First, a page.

The Jason Heyward Trade

It usually takes me a few days to really process trades and major organizational moves. With the requisite waiting period over, I think I’m finally ready to talk about the Jason Heyward trade. The team acquired Shelby Miller and Tyrell Jenkins and gave up Jordan Walden in addition to Heyward. I’ll take a look at it all, but let’s be honest – this entire trade was all about Jason Heyward. And let me start by saying this: saying goodbye to Jason Heyward sucks.

So long, #22. (Photo: AP Photo / John Bazemore)

A Requiem for Jason Heyward

Where to begin? From the moment he was drafted, Jason Heyward was seen, fairly or not, as the franchise’s next big thing – the home-grown successor to Chipper Jones‘ legacy. Scouts salivated over his prodigious power potential. I always remember one scouting report describing his future as Frank Thomas with speed – which is about as close to an MVP offensive juggernaut prototype as one can build. Flashes of the power showed in the minors. In 2009, at A+ Myrtle Beach, one of the most punishing offensive environments in all of professional baseball, Heyward batted .296/.369/.519. He was on the fast track by that point, and there really wasn’t much good that minor league seasoning could do him.

Everyone remembers the debut, and Heyward was pretty fantastic as a rookie, amassing 4.6 fWAR thanks to a .393 OBP. The Heyward of 2010 might be unrecognizable to current Braves fans. He chased just 23.4% of pitches outside the strike zone – he hasn’t chased fewer than 28.1% since. His 55% groundball rate was the highest of his career as well, a rate that eventually fell into the mid 40’s. Heyward used his speed and patience to his advantage that year, with 2 groundballs per flyball, and he displayed that ballyhooed power on the flyballs he did hit – nearly 17% left the ballpark.

In the 2010-11 offseason, the Braves hired a new batting coach, Larry Parrish. While hitting instructors probably don’t have a huge effect on players, it stands to reason they could have more influence over younger ones. Parrish came in preaching aggressiveness, and many Braves fans considered that the answer to Heyward’s problems. The fault with that thinking, however, is that Heyward had problems to begin with. A player with a .393 OBP and .179 ISO doesn’t have problems. It seems Heyward bought into the aggressive theory, and it has stuck. He’s chased 28-32% of pitches outside the zone since, the groundballs started turning into flyballs and pop outs, and the power never really came around.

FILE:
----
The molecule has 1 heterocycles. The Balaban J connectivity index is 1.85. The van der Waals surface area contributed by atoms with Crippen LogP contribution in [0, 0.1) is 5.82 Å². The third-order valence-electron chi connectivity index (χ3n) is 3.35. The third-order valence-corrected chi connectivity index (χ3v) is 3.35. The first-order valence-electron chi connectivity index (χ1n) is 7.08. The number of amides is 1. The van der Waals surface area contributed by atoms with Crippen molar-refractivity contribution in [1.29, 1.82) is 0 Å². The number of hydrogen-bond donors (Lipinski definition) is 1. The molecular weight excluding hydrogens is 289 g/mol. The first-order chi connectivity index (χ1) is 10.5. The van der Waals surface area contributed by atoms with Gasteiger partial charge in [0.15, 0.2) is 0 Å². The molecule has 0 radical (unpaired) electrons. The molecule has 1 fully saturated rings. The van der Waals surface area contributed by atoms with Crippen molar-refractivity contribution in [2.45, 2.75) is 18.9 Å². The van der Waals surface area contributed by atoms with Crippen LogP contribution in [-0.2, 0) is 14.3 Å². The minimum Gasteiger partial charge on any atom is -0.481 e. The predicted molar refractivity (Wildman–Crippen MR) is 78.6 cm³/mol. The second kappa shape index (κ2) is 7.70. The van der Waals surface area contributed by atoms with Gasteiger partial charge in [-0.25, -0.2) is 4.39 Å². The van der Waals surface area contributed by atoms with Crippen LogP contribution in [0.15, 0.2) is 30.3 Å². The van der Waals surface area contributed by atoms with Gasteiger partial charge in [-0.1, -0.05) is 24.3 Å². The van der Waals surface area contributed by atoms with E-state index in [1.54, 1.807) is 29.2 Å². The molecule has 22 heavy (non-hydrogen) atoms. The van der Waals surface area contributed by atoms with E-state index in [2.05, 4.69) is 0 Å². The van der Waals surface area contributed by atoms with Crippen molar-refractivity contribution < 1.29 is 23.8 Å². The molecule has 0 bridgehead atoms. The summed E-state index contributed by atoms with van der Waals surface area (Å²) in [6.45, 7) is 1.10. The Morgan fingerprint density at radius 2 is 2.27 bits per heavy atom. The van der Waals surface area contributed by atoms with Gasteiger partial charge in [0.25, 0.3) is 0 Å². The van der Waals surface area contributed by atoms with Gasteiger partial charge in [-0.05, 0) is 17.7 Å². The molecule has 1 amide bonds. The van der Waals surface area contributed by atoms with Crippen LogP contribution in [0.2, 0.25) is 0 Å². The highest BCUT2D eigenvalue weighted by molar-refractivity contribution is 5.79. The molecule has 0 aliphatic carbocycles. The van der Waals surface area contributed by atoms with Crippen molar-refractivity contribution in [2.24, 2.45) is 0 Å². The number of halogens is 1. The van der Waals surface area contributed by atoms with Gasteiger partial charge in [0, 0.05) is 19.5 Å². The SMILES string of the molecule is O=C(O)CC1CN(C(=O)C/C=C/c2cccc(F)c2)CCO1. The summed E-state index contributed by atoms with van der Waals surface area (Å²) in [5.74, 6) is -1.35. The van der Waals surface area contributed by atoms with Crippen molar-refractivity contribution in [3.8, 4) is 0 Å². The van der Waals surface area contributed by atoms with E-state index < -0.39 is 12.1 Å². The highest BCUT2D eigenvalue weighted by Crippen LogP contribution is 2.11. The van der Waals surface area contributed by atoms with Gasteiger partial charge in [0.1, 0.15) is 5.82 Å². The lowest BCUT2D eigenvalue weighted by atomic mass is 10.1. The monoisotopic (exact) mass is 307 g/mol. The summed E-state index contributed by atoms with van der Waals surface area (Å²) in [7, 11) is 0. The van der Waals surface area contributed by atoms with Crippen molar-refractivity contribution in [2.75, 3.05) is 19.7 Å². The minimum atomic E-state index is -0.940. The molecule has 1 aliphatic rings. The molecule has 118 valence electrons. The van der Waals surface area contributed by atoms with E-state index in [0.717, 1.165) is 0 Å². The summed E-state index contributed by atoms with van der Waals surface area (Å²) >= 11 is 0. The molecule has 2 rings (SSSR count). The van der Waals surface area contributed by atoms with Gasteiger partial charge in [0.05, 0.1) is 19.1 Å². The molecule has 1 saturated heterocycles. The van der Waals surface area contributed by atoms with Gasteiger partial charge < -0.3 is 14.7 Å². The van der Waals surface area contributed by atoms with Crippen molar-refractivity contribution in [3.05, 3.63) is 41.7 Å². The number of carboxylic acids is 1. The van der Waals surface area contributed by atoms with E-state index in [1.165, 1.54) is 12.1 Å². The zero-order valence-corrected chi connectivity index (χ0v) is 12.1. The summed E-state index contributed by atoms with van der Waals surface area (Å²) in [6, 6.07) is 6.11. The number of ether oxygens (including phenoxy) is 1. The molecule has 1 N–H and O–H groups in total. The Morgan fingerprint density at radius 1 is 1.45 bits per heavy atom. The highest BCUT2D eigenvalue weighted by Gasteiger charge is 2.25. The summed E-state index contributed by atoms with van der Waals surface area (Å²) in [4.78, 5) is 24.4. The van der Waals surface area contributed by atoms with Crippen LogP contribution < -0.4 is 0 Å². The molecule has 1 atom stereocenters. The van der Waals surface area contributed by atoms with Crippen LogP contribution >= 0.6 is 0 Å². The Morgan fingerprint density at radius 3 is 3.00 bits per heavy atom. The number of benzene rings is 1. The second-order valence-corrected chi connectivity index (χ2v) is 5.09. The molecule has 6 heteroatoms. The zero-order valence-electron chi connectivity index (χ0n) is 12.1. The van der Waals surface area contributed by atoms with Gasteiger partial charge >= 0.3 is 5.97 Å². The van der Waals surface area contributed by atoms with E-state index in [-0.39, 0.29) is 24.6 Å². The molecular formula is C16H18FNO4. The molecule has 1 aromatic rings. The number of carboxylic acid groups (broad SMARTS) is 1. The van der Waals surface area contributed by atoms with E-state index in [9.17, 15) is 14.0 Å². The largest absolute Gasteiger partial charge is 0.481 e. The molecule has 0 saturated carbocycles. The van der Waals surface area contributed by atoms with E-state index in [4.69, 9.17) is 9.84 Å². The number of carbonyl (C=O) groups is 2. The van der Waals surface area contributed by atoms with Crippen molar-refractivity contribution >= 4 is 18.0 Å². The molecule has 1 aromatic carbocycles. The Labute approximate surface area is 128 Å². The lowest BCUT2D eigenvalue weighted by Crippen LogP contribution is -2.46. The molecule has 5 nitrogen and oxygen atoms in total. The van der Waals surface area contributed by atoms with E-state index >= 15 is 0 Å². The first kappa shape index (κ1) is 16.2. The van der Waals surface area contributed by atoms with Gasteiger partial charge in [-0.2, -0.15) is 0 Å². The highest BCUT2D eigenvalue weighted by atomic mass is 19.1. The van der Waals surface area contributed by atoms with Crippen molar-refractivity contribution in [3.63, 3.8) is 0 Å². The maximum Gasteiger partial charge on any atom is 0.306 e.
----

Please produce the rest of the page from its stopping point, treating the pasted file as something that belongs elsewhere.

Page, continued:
Of course, Heyward’s changed approach at the plate wasn’t solely to blame. He also suffered a litany of minor injuries. Going back to 2009, when he was in Myrtle Beach, Baseball Prospectus lists a whopping 27 different injuries. Some of those are re-aggravations and recurring issues, and many times he played through them, but needless to say, an average of 4.5 injuries a year is going to be prohibitive at best when it comes to offensive development, if not downright crippling.

While Heyward’s offensive profile certainly disappointed after the promises of 2010 and what could have been, it didn’t exactly turn into a bad one. Heyward remained a very helpful hitter. wRC+, a good measure of production relative to league average, shows Heyward as better than league-average in every season but 2011, when he had a miserable BABIP working against him along with his aggressiveness. He managed to progressively cut his K rate, from 23% in 2012 to 16.6% in 2013 to 15.1% in 2014. His baserunning became a real asset. Heyward became a good offensive player. It just didn’t seem the same because he didn’t become Frank Thomas with speed. He didn’t even keep being Jason Heyward the prospect & rookie. The offense, however, was there in part and it was really nice to have.

And then there was the defense. It’s what I’ll miss the most. My god, the defense. It’s a little depressing to know we won’t see this again in a Braves uniform, especially now that the technological advances are here that allow us to really marvel at it:

The defense is what made a merely above-average hitter into an extremely valuable player, one of the best in the league. Here’s a list of outfielders with a higher fWAR since the start of the 2010 season: Andrew McCutchen, Mike Trout, Jose Bautista, Ben Zobrist, Matt Holliday, and Alex Gordon. The defense was and is special.